RESIDENTS frustrated over the ongoing Druitt Gardens saga attended a packed council meeting in Christchurch this week.
Around 40 gathered at the Civic Offices to listen to councillors at the Community Services Committee after submitting two petitions over the protected land in the town centre in February.
Campaigners called for the council to abide by the covenant put on the gardens by Charlotte Druitt, who bequeathed them to Dorset County Council in 1946.
But councillors defended their work, and voted to support a recommendation that work undertaken by officers – in line with decisions taken by the council – were formally noted.
The petition, signed by 184 people, requested that the council “abide by the covenants”, which specify that the gardens should be used and maintained “as a town centre woodland, a nature reserve and public open space for the enjoyment of the general public”.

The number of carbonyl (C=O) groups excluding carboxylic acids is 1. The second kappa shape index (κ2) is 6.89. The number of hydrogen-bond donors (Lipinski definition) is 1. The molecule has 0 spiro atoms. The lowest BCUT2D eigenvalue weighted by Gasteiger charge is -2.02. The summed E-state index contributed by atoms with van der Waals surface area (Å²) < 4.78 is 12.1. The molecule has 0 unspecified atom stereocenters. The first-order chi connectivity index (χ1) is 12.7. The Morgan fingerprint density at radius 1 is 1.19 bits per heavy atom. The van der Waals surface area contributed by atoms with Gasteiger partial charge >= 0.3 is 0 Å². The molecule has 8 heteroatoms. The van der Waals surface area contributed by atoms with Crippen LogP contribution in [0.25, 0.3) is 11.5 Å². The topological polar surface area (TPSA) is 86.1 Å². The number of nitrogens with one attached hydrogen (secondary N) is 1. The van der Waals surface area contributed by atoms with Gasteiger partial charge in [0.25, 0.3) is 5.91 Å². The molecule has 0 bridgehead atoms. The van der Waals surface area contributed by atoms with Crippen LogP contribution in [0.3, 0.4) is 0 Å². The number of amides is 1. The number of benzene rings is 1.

Councillor David Jones, pictured, questioned whether the land could be considered woodland, and said: “I have seen a description of this area as parkland.
“It occurs to me that this is all a question of interpretation. What is our defence if Dorset County Council were to seek to enforce this covenant on the basis that what we have created is not actually woodland, but managed parkland?”
Campaigners say the controversial felling of four protected trees in February had already breached the covenant.
Cllr Bernie Davies said: “The gardens are a living environment and will improve over the years. Despite what some people think, Miss Druitt might be pleased with what it might look like. I think it will look really good.”